Today is my mother's birthday. The internet told me; I haven't kept track for decades. I went looking for the date after reading a beautiful post by Ruth Kitchin Tillman about calculating when she'd reached half her mother's total years; I'm three years from surpassing my own mother's total. The thought flitted across my mind that I should call my grandmother; surely she'd remember this day, though she'd never talk about it. Except she, too, has been dead for years now.

I had put my mother's name into Google, looking for her birthday -- like my name, an unusual combination of things. I don't think there's been another. A bunch of ads came up for finding any information you want about any person. A photo on Flickr I'd posted some years ago from Montreal Pride. A page on a directory of a missing person site. And... a YouTube video from three weeks ago?

This person's YouTube channel is full of short videos on missing people from Washington, with assorted other topics mixed in, like "Eating Ramen while Watching Travel for Food Videos" and "Plugged the Leaking Car Hose with a Sharpie Marker". The format of all the videos is the same: a screen share and a voice-over. The person has been posting multiple new missing person v ideos every day for months; before that, the feed was gardening tips; before that, homeschooling tips for different states; before that, Bible passages. We all contain multitudes.

As did my mother, whose face I was suddenly staring at in B&W reproduction in someone's browser tab.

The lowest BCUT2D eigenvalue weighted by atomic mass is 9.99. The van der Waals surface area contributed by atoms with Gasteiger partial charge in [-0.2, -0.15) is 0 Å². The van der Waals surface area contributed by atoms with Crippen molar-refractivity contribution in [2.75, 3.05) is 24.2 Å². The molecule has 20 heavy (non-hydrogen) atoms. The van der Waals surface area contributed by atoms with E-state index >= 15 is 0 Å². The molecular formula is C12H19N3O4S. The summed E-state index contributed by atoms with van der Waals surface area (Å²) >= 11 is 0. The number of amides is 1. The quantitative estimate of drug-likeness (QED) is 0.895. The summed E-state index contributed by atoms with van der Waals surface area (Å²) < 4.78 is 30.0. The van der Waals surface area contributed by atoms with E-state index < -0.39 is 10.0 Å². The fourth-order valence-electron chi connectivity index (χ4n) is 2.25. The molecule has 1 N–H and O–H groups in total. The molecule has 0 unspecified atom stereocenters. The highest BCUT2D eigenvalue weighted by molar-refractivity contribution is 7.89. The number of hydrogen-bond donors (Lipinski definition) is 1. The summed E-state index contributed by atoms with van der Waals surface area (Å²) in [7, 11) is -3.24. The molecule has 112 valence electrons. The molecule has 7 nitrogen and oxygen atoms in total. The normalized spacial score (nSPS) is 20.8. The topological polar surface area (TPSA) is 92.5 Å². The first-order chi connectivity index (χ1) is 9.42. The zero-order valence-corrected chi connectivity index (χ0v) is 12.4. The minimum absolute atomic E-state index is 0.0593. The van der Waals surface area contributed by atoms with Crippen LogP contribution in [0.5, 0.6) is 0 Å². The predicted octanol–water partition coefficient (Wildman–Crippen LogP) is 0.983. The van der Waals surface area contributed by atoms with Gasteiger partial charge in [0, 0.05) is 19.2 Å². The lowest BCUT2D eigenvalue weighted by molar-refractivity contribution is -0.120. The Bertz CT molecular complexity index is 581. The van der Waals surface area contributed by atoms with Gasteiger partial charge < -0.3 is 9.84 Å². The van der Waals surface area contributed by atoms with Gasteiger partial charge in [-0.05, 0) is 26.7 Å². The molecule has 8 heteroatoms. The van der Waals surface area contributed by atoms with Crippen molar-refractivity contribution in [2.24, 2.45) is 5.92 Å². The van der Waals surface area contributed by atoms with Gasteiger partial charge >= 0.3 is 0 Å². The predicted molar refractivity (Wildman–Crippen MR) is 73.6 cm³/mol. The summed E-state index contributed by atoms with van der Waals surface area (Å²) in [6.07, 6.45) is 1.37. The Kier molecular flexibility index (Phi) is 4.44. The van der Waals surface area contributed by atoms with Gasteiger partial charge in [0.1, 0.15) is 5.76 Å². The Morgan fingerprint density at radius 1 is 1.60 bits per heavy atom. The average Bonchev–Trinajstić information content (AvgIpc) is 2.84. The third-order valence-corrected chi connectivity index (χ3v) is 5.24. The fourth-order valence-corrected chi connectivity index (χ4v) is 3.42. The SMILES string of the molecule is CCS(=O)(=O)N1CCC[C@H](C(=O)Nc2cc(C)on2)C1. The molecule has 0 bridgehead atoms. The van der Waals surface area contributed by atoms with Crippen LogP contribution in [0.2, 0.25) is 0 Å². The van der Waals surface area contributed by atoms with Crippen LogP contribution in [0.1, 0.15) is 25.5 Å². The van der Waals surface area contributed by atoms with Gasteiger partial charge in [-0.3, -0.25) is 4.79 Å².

The voice-over badly mangled the name of my hometown, and noted that my mother's car was found by the Tacoma Narrows Bridge. "I don't know if it was broke down or, I don't know what happened, but..." They pulled up the Google Images search results for that bridge. They're picturesque, and sometimes historical. The bridge is famous for having collapsed in 1940.

"If you have any information of what might have happened to her, maybe someone got drunk over the years and started talking, and maybe you're not sure if it's true or if it's relevant or if it'll hep the case but if you have any information about what happened to her, please contact authorities and let them know. Take the weight off your shoulders, put it onto theirs and let them decide if the information is relevant or will help them."

The person who got drunk over the years and started talking was me; my relatives don't ever speak of her, and my father has remarried twice since. I've used it as a weapon, when college boys flirting with majoring in philosophy would get going on suicide as a topic for intellectual banter. I mentioned it at a Women and Gender Minorities in DH event in 2019, on the metaphor of bridges, and how it's not enough to just build them, we need to walk across them together and look out for one another. Sometimes "missing" is a status for paperwork's sake, when a body is never found but you move on nonetheless.